Hiroyoshi Tenzan (1-3, 2 Pts) v. Kota Ibushi (2-2, 4 Pts) [Block A]:   It is possible that this is the best Tenzan singles match in five years (maybe longer).  Ibushi is proving with this G1 that he’s every bit as good as anyone else in the world right now.  I think you could make an argument that he’s the best wrestler on the planet.  Maybe it’s my mood, maybe it’s because I just had a great weekend with my kids — but when was the last bad Ibushi singles match? Has that ever happened in New Japan? And I’m serious about that question. Tenzan is clearly not well, but Ibushi sold for him like he was 10 years younger, and Ibushi is so good at the thing Tenzan needs right now, which is basically a ton of nonsense happening around a stationary Tenzan.  Of course Ibushi won, but Tenzan looked great in losing and for a match that I had no expectations for, I enjoyed it.  I think as a body of work this G1 may be Ibushi’s masterpiece.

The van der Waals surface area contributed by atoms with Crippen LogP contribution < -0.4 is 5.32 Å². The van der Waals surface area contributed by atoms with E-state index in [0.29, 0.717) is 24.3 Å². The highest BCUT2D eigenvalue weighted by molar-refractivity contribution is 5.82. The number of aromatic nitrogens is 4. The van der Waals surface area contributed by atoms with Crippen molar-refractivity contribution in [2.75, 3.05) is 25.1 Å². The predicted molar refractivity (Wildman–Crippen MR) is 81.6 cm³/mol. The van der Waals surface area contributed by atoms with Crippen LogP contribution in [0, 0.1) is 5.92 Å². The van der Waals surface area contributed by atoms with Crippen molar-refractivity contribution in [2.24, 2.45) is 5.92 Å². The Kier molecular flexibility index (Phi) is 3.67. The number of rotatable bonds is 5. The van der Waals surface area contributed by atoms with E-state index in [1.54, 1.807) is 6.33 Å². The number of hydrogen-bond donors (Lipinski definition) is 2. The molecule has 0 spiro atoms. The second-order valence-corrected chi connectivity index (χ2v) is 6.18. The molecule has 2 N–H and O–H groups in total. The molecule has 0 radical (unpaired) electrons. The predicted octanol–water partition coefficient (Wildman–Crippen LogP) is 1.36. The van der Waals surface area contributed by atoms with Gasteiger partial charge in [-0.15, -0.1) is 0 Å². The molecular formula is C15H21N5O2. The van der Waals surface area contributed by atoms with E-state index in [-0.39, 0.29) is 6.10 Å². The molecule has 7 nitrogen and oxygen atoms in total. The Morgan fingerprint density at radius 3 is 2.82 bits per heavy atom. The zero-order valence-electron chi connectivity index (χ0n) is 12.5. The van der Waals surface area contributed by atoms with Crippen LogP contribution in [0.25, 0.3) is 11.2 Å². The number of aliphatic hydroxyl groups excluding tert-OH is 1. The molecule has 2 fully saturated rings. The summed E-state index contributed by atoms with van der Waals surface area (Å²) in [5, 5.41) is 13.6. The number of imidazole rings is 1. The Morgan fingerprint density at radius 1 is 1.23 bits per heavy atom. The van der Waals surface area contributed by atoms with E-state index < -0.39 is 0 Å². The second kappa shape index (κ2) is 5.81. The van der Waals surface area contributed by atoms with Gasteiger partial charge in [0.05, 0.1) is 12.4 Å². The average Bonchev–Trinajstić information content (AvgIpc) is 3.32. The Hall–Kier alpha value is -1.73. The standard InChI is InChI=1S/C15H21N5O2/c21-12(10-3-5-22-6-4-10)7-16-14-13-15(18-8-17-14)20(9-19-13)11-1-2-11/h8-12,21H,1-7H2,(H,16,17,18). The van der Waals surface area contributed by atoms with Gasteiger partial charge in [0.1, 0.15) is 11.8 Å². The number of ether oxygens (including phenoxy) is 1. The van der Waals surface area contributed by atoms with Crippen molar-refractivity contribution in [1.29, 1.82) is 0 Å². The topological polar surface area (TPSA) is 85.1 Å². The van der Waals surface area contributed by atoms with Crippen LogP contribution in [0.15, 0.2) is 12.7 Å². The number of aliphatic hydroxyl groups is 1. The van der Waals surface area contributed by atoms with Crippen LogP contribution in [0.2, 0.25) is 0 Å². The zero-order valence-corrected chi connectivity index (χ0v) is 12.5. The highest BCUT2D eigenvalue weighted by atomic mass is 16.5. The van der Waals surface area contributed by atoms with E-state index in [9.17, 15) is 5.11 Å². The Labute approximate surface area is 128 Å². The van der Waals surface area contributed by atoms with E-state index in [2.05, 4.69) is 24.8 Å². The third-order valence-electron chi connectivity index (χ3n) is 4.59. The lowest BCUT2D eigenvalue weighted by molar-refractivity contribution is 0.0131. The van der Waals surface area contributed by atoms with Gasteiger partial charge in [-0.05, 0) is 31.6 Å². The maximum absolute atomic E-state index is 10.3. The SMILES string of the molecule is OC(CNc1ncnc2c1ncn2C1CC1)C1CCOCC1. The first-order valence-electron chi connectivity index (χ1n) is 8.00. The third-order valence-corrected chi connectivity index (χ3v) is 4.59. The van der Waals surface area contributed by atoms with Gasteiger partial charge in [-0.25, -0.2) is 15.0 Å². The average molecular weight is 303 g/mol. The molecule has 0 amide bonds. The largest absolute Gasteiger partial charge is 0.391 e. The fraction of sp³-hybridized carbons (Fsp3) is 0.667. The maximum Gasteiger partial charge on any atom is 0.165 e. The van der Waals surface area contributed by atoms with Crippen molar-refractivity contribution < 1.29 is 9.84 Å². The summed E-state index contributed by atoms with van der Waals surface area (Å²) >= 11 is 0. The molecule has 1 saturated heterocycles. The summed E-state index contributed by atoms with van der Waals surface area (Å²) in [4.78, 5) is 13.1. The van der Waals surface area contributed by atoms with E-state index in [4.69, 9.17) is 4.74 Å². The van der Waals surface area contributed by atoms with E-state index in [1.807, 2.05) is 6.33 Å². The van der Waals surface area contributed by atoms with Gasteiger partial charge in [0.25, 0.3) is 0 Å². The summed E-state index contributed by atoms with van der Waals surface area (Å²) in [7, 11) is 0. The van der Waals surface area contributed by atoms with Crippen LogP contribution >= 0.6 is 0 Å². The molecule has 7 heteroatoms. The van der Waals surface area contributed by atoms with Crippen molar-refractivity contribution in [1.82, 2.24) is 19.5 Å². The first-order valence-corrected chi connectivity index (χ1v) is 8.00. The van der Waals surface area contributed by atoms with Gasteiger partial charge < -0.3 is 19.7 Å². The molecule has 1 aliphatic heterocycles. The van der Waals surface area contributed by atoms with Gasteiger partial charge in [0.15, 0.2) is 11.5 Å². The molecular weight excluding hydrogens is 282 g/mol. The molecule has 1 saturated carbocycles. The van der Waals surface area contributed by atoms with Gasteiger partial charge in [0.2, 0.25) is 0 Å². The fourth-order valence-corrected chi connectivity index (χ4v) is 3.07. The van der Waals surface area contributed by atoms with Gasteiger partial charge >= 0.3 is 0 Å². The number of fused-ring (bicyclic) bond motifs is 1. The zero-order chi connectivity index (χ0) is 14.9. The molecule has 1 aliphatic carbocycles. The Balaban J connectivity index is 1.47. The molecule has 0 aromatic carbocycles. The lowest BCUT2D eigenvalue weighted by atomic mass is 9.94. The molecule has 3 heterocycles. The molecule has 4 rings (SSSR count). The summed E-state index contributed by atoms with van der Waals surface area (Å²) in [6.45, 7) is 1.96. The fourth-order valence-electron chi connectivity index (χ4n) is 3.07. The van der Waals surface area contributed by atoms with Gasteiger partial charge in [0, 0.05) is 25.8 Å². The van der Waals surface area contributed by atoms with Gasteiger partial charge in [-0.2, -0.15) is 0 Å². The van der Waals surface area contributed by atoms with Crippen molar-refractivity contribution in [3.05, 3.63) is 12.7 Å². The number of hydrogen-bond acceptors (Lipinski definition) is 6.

Katsuyori Shibata (3-1, 6 Pts) v. Bad Luck Fale (3-1, 6 Pts) [Block A]:  It’s a match between the biggest guy with the pillow strikes, and a smaller guy who strikes like his goal in life is to kick a hole in your chest.  This match may be my favorite Fale match ever.  My issue with Fale has always been his strikes look like shit.  I blame most of that on Fale.  Dude is a legitimate monster, and I get the feeling that he holds back on his striking because he’s afraid to actually hurt someone.  There are certain people I think who take Fale aside and tell him “you fuckin’ hit me and make it look good”.  I think Nakamura was one of those people, and I think Shibata is one of those people.  Fale looked like a different person in this match. His strikes looked strong, he looked strong and because of that, this match was really good.  Shibata reversing the Bad Luck Fale into a rear naked choke to set up the PK was awesome.  My only complaint is that I thought Shibata might miss the G1 this year due to injury so I had him lose every match in my prediction pool before this thing started, now he’s dominating everyone and I feel like a dope.